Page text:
Grace Notes
By Chris Crain

Building 429 is coming to Little Flock Ministry Center on the 4th as part of Youthfest 2005, a free event. I got a chance to see those guys recently in Nashville and they are sounding great. Don't miss this chance to see them for free. The church is located at 5510 Preston Highway. The event gets underway at 2 p.m. with various activities and local bands at some point during the day. Unlike years past, there are no advance tickets, you just show up while space is available.

Unityfest 2005 is on the 17th at the Kentucky Center for the Arts Whiney Hall.

The event features a mix of black and white artists including headliner Kurt Carr and The Kurt Carr singers along with J Moss, Lisa Goodwin and Believers and more.

Carr has returned to the music scene with the smash new album, "One Church," the follow up to his Gold selling "Awesome Wonder." As the title suggests, "One Church," spotlights Carr's trademark musical diversity incorporating elements such as a South African choir; Scottish bagpipers; an Armenian accordionist, an Eastern Indian sitar and a full classical orchestra. "One Church" features the hit songs "God Great God," and "Psalm 68 [Let Our God Arise]," dubbed as the world's first praise and worship tango.

Carr's breakthrough chart-topper "Awesome Wonder," was the winner of six Gospel Music Stellar Awards - and Carr's work as producer on the self-titled debut album of 2003's New Artist of the Year, Byron Cage, produced four more Stellar Awards.

Carr obtained a degree in music from the University of Connecticut, focusing in the classroom on classical music, while absorbing the sounds of the street and the world around him. His first national recognition came when he spent seven years as pianist and musical director for James Cleveland, who had discovered him when he was playing one year at the annual conference of the Gospel Music Workshop of America (GMWA), as well as a year accompanying Gospel's legendary Andrae Crouch. "One Church" is poised to carry Carr, who received an honorary Doctor of Divinity degree from Ohio's Aenon Bible College in 2001, to even greater heights. Tickets are available at all Ticketmaster outlets and online at

The David Crowder Band will play at Southeast Christian Church's "The Vine" service on the 26th. As usual, Crowder himself has been up to something innovative and new lately. The band has been working on their next release and the recording, which wraps up soon, is taking place in David Crowder's new studio built in the historical Waco, Texas barn where Pepper the horse once lived and which was the birthplace of the Dr Pepper soft drink formula. Crowder recently purchased the barn along with the home of the late Dr Pepper beverage creator, Wade Morrison. First sold in 1885, Dr Pepper is the oldest soft drink in America and a beverage of choice for Crowder.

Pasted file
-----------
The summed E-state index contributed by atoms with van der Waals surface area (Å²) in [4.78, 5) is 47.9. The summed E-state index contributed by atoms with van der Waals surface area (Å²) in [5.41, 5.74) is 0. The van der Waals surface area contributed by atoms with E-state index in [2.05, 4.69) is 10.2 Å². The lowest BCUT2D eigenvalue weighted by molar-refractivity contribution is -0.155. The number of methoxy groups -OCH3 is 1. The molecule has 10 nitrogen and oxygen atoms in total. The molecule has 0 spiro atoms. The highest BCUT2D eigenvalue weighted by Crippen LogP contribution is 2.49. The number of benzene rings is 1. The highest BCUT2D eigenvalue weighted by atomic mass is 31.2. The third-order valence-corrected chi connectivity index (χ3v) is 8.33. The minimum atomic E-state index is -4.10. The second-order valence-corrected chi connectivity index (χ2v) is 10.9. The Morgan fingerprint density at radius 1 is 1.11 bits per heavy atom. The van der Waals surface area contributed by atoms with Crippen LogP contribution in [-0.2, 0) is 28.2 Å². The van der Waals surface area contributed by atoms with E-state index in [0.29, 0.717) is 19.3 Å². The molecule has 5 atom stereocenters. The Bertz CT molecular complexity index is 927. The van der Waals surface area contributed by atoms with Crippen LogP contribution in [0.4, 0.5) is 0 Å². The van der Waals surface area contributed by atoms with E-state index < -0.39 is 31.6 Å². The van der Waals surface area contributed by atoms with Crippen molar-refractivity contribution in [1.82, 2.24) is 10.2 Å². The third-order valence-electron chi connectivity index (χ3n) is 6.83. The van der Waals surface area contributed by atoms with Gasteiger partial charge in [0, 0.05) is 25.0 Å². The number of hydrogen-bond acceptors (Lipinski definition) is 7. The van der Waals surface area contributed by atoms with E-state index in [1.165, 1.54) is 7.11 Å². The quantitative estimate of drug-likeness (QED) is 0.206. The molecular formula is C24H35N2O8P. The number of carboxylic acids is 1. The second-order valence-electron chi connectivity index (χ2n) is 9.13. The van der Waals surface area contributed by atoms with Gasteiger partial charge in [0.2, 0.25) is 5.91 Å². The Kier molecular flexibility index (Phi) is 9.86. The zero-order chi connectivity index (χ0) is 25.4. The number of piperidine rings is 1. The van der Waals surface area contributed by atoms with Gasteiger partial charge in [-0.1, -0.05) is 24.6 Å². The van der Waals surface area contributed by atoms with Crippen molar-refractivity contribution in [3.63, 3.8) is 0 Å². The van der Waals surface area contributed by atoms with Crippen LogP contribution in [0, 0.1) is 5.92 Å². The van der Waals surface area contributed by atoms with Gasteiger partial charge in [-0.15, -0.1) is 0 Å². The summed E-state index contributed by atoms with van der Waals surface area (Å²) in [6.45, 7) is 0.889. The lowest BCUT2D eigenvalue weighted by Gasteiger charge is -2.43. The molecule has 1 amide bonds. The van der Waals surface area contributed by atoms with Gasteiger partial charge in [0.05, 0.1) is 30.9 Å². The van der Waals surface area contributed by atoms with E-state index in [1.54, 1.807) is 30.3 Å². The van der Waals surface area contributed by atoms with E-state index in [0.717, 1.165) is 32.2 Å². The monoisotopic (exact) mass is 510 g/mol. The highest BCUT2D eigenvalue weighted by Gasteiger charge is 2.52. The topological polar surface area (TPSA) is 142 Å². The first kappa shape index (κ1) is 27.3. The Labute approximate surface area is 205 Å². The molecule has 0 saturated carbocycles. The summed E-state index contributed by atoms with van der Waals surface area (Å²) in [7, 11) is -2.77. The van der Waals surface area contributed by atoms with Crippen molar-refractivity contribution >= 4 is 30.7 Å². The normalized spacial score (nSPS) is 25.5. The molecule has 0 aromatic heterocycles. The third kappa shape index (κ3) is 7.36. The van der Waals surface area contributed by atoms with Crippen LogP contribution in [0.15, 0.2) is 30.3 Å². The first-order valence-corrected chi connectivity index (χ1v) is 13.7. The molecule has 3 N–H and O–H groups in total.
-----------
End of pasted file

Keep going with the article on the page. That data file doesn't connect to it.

In addition to the webcam view, the band members are posting blogs from the barn throughout the recording process at The site also features the video of the band's "Here Is Our King," recorded live at Passion `05 and featured on last month's No. 1-selling CD, Passion: How Great Is Our God. The studio version of the song will be featured on A Collision.

A second David Crowder Band blog site can be found at, where David Crowder recently mused:

"I didn't get to the barn until like 10:10 a,m., which was late for me. I was to sing this morning. so it was better to get a slower start to things. "Rescue" was the song. I have been a bit worried about, as it has a large role to play at the end of the record. It is a very personal song and one that holds a lot of emotion and sometimes it is a difficult thing to get this into your voice and skin. But it was all very present. It is a wonderful thing to feel. I know a few people who are unable to feel anymore. Life has just taken it out of them. So I sang. And I felt it all. I am glad."

The band's appearance at "The Vine" is free.

As I mentioned last issue, one of Kentucky's favorite sons, Steven Curtis Chapman, is coming to Cardinal Stadium on August 22. Chapman played in Louisville last December as well and just completed that tour. All told, the 72-city All Things New Tour played to nearly 350,000 people and raised over two million dollars in adoption grant funds that will bless orphans in need.

Along with guests Chris Tomlin and Casting Crowns, Chapman led a trek across the United States that included sixteen sellouts in Washington D.C., Houston, Atlanta, Minneapolis and New York. Each show began and ended in prayer with the audience. The artists shared the stage at different times throughout the night, foregoing in many ways the traditional opening act/headliner routine.

"It was an absolutely phenomenal night of worship!" says Ron Raymond, general manager of the WCTL radio station in Erie, Pennsylvania. "Casting Crowns and Chris Tomlin were simply sensational and no one...I mean, no one, connects with an audience better than Steven Curtis Chapman. Our listeners are still talking about it."

Commenting after the last show, Chapman said, "It is so bittersweet for all of us, but we're ready to be home after months of touring. Yet, this brings to an end the best tour experience I've ever had."

The All Things New Tour was sponsored by Shaohannah's Hope, the Chapman family's adoption foundation. Chapman himself was amazed at the two million dollars raised among concertgoers during the tour to support the effort.

"We could not have imagined this level of partnership and generosity and we're incredibly excited about how the lives of so many orphans will be changed," he said.

Shaohannah's Hope director Scott Hasenbalg also commented, "We will look back on this tour and reference it as one of the most significant activities this ministry has ever done. By God's grace, it has propelled us to significance as an organization."